5. Even with hundreds of porta-potties the lineups are enormous - you may want to head down early (if you can) to Grove and Main Streets where there are tons more toilets that aren't tied up.  Seriously, if you wait until the last minute to get some final relief you may find yourself well back of your assigned corral or wave - and while that's technically ok, it might impede your race efforts as the BAA does a great job of sardine-packing runners who all qualified with a similar pace/time result.  Since the first 3-5k of the race is fairly bunched up you might really want to be clipping along beside people who are accustomed to what your estimated finish time will be ... so if you're worried about washroom woes know that there's a plaza parking lot halfway along the trek to the starting chutes where a whackload of portable toilets are set up and various runners choose to hang out.  Now there's no announcement PA system set up there (I don't think) and no extra amenities, but if instant bathroom access is your top priority this could be a great option for you.

  6. Whatever the weather, keep it together.  The Boston Marathon has been run in all sorts of weather conditions - cold, hot, wet, dry, windy, still, you name it.  All I can say is be smart and be prepared.  Last year it was definitely on the warm side, and two of my pals (both much faster and smarter than I) were whammied by the heat and suffered dehydration issues in different ways.  

  7. Sure the talk is all about Heartbreak Hill ... but what about all the other hills?!?   The route to Boston is one long roller coaster ride, don't kid yourself.  The so-called Heartbreak Hill is actually easy to miss - not because it's not well signed (even if unofficially so) but because it's only about a 91 ft. elevation gain.  Truth be told, after you've been toiling up and down for 20 miles already, it's the 3.3% grade that makes it stand out (as the steepest of the climbs along the course) - but it's still not a monster.  Just be aware that even though it's touted as a net downhill that your quads and hammies will let you know that you've been riding the waves all day long.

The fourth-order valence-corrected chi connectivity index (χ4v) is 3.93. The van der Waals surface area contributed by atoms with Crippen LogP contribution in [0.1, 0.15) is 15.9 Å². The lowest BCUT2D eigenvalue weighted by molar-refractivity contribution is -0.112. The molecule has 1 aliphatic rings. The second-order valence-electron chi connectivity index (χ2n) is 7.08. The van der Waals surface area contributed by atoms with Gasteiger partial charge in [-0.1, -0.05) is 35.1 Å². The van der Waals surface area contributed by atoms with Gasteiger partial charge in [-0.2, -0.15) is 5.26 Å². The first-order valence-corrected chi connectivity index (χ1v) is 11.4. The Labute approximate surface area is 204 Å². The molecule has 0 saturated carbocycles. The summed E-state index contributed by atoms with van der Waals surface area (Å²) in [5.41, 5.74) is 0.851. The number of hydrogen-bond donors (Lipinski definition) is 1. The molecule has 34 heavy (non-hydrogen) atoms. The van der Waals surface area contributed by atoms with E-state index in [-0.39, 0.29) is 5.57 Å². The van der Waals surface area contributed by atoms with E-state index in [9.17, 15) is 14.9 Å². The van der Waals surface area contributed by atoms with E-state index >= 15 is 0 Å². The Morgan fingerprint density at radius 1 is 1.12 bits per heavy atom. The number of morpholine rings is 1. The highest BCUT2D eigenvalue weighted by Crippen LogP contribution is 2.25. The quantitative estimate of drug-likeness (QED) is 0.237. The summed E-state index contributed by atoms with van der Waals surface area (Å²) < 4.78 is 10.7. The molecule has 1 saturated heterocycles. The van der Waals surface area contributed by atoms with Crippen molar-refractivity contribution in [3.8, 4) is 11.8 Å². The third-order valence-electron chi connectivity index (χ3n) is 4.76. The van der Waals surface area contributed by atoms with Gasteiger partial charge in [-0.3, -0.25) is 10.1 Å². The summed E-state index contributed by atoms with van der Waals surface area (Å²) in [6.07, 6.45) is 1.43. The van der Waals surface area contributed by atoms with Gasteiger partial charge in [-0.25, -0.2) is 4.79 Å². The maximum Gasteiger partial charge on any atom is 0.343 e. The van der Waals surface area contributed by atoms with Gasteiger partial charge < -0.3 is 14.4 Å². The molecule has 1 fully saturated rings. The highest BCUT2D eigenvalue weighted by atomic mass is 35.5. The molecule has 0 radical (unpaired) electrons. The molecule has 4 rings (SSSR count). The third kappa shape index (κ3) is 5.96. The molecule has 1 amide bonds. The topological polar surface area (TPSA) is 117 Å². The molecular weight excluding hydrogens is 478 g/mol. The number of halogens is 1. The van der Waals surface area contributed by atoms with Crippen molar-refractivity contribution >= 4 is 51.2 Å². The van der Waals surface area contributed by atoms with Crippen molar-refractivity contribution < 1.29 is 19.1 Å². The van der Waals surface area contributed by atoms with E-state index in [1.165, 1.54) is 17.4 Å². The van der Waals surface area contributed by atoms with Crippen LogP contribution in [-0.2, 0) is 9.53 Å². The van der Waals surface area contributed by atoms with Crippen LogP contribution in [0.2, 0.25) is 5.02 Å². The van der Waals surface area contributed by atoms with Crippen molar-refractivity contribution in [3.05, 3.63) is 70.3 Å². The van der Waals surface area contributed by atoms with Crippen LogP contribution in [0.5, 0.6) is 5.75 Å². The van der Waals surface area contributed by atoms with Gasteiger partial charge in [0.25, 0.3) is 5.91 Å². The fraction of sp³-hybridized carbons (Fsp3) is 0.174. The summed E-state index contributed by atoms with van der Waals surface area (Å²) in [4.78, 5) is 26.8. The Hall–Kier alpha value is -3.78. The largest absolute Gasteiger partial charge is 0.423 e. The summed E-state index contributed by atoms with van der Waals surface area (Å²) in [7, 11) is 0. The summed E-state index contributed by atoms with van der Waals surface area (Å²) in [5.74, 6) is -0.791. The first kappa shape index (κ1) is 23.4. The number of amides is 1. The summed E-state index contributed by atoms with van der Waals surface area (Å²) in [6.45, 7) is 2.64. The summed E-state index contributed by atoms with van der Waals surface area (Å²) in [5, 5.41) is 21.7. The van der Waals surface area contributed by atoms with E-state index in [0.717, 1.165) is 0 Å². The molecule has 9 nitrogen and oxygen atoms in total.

8. The walk to South Station from the finish line is a good long way - but there are still people cheering you on!  If (like me) you opt for using the MBTA to travel to and from downtown Boston just know that it's a good 30 minute walk (or more if you hobble) to South Station, the main hub for commuter trains and subways in Boston.  That being said, lots of other marathon finishers will be making that trek, and all along the way you will find random strangers/Bostonians congratulating you on your outstanding accomplishments.  Plenty of warm fuzzies to be had along the way, topped off by the fact that (at least last year) the MBTA offers free fares to all Boston Marathon finishers!  Just have your bib and/or medal handy to show the ticketing officers and you're good to go!

That's about all of the wisdom that I have to offer - from my one year's worth of insight I hope that maybe some of this will help you in maximizing your enjoyment of the race weekend.  Just remember that it's not what your results on Patriots' Day that count - it's that you made it to the start line by being determined, focused, disciplined and blessed.  Soak it all in and enjoy the moment because you deserve it!